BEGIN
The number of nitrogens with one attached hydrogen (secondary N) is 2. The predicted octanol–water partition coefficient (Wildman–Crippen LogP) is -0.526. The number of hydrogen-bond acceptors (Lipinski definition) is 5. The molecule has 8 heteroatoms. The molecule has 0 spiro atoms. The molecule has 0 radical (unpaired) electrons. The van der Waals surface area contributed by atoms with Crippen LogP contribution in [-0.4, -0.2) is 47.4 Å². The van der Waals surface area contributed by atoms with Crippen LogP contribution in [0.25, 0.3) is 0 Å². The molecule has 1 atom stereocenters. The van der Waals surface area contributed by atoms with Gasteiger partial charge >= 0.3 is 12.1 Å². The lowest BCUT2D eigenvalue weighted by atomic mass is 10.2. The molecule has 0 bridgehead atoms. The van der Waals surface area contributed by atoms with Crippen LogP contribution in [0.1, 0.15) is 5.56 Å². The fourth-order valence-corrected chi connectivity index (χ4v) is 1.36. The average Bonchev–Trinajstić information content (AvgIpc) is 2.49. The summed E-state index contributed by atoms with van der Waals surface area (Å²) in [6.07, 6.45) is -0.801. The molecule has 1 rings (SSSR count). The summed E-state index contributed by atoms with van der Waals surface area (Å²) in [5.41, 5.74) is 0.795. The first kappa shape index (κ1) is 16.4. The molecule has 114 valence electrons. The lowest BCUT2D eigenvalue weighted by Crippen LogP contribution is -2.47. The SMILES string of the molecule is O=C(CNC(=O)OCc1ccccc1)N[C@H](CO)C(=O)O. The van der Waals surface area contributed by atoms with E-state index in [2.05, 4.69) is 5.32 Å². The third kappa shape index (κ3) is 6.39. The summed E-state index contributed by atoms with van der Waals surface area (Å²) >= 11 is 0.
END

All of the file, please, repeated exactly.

The number of nitrogens with one attached hydrogen (secondary N) is 2. The predicted octanol–water partition coefficient (Wildman–Crippen LogP) is -0.526. The number of hydrogen-bond acceptors (Lipinski definition) is 5. The molecule has 8 heteroatoms. The molecule has 0 spiro atoms. The molecule has 0 radical (unpaired) electrons. The van der Waals surface area contributed by atoms with Crippen LogP contribution in [-0.4, -0.2) is 47.4 Å². The van der Waals surface area contributed by atoms with Crippen LogP contribution in [0.25, 0.3) is 0 Å². The molecule has 1 atom stereocenters. The van der Waals surface area contributed by atoms with Gasteiger partial charge >= 0.3 is 12.1 Å². The lowest BCUT2D eigenvalue weighted by atomic mass is 10.2. The molecule has 0 bridgehead atoms. The van der Waals surface area contributed by atoms with Crippen LogP contribution in [0.1, 0.15) is 5.56 Å². The fourth-order valence-corrected chi connectivity index (χ4v) is 1.36. The average Bonchev–Trinajstić information content (AvgIpc) is 2.49. The summed E-state index contributed by atoms with van der Waals surface area (Å²) in [6.07, 6.45) is -0.801. The molecule has 1 rings (SSSR count). The summed E-state index contributed by atoms with van der Waals surface area (Å²) in [5.41, 5.74) is 0.795. The first kappa shape index (κ1) is 16.4. The molecule has 114 valence electrons. The lowest BCUT2D eigenvalue weighted by Crippen LogP contribution is -2.47. The SMILES string of the molecule is O=C(CNC(=O)OCc1ccccc1)N[C@H](CO)C(=O)O. The van der Waals surface area contributed by atoms with E-state index in [2.05, 4.69) is 5.32 Å². The third kappa shape index (κ3) is 6.39. The summed E-state index contributed by atoms with van der Waals surface area (Å²) >= 11 is 0.